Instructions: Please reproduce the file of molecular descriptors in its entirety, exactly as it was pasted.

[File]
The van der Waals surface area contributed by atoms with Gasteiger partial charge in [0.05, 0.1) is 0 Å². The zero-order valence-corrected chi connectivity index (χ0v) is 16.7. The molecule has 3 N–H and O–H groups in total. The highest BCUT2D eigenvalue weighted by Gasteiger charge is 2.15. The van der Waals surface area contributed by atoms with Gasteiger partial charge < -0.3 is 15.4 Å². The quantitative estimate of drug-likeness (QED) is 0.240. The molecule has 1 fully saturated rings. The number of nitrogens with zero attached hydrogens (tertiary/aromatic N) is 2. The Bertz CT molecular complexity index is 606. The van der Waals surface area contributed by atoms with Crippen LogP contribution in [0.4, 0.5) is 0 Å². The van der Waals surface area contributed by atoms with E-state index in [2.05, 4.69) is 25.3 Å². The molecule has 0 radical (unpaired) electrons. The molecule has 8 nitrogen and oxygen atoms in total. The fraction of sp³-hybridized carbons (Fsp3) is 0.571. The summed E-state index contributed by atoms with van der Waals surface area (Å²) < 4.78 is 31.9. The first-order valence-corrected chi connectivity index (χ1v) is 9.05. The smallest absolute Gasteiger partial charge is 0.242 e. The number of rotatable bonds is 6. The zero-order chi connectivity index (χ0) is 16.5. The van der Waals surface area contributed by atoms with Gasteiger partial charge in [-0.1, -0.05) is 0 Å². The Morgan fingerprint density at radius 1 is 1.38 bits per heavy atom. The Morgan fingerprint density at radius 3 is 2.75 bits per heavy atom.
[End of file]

The van der Waals surface area contributed by atoms with Gasteiger partial charge in [0.05, 0.1) is 0 Å². The zero-order valence-corrected chi connectivity index (χ0v) is 16.7. The molecule has 3 N–H and O–H groups in total. The highest BCUT2D eigenvalue weighted by Gasteiger charge is 2.15. The van der Waals surface area contributed by atoms with Gasteiger partial charge < -0.3 is 15.4 Å². The quantitative estimate of drug-likeness (QED) is 0.240. The molecule has 1 fully saturated rings. The number of nitrogens with zero attached hydrogens (tertiary/aromatic N) is 2. The Bertz CT molecular complexity index is 606. The van der Waals surface area contributed by atoms with Crippen LogP contribution in [0.4, 0.5) is 0 Å². The van der Waals surface area contributed by atoms with E-state index in [2.05, 4.69) is 25.3 Å². The molecule has 0 radical (unpaired) electrons. The molecule has 8 nitrogen and oxygen atoms in total. The fraction of sp³-hybridized carbons (Fsp3) is 0.571. The summed E-state index contributed by atoms with van der Waals surface area (Å²) < 4.78 is 31.9. The first-order valence-corrected chi connectivity index (χ1v) is 9.05. The smallest absolute Gasteiger partial charge is 0.242 e. The number of rotatable bonds is 6. The zero-order chi connectivity index (χ0) is 16.5. The van der Waals surface area contributed by atoms with Gasteiger partial charge in [-0.1, -0.05) is 0 Å². The Morgan fingerprint density at radius 1 is 1.38 bits per heavy atom. The Morgan fingerprint density at radius 3 is 2.75 bits per heavy atom.